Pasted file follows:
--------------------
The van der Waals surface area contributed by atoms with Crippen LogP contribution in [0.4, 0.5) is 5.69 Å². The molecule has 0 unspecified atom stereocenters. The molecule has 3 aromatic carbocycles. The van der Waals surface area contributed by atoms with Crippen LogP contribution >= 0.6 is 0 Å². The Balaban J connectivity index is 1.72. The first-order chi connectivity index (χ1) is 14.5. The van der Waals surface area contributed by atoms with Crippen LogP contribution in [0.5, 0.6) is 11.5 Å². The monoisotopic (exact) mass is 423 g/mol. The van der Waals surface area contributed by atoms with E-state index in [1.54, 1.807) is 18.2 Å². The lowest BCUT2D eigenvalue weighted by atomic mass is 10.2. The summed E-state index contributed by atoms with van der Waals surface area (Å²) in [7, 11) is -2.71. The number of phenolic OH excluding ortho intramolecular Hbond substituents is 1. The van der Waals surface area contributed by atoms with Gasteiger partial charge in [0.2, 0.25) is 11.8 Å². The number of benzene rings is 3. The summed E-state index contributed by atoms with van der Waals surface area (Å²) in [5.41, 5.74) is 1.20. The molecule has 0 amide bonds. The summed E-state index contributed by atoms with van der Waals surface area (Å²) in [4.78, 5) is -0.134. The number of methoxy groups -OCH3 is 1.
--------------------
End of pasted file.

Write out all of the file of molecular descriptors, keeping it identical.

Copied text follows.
The van der Waals surface area contributed by atoms with Crippen LogP contribution in [0.4, 0.5) is 5.69 Å². The molecule has 0 unspecified atom stereocenters. The molecule has 3 aromatic carbocycles. The van der Waals surface area contributed by atoms with Crippen LogP contribution >= 0.6 is 0 Å². The Balaban J connectivity index is 1.72. The first-order chi connectivity index (χ1) is 14.5. The van der Waals surface area contributed by atoms with Crippen LogP contribution in [0.5, 0.6) is 11.5 Å². The monoisotopic (exact) mass is 423 g/mol. The van der Waals surface area contributed by atoms with E-state index in [1.54, 1.807) is 18.2 Å². The lowest BCUT2D eigenvalue weighted by atomic mass is 10.2. The summed E-state index contributed by atoms with van der Waals surface area (Å²) in [7, 11) is -2.71. The number of phenolic OH excluding ortho intramolecular Hbond substituents is 1. The van der Waals surface area contributed by atoms with Gasteiger partial charge in [0.2, 0.25) is 11.8 Å². The number of benzene rings is 3. The summed E-state index contributed by atoms with van der Waals surface area (Å²) in [5.41, 5.74) is 1.20. The molecule has 0 amide bonds. The summed E-state index contributed by atoms with van der Waals surface area (Å²) in [4.78, 5) is -0.134. The number of methoxy groups -OCH3 is 1.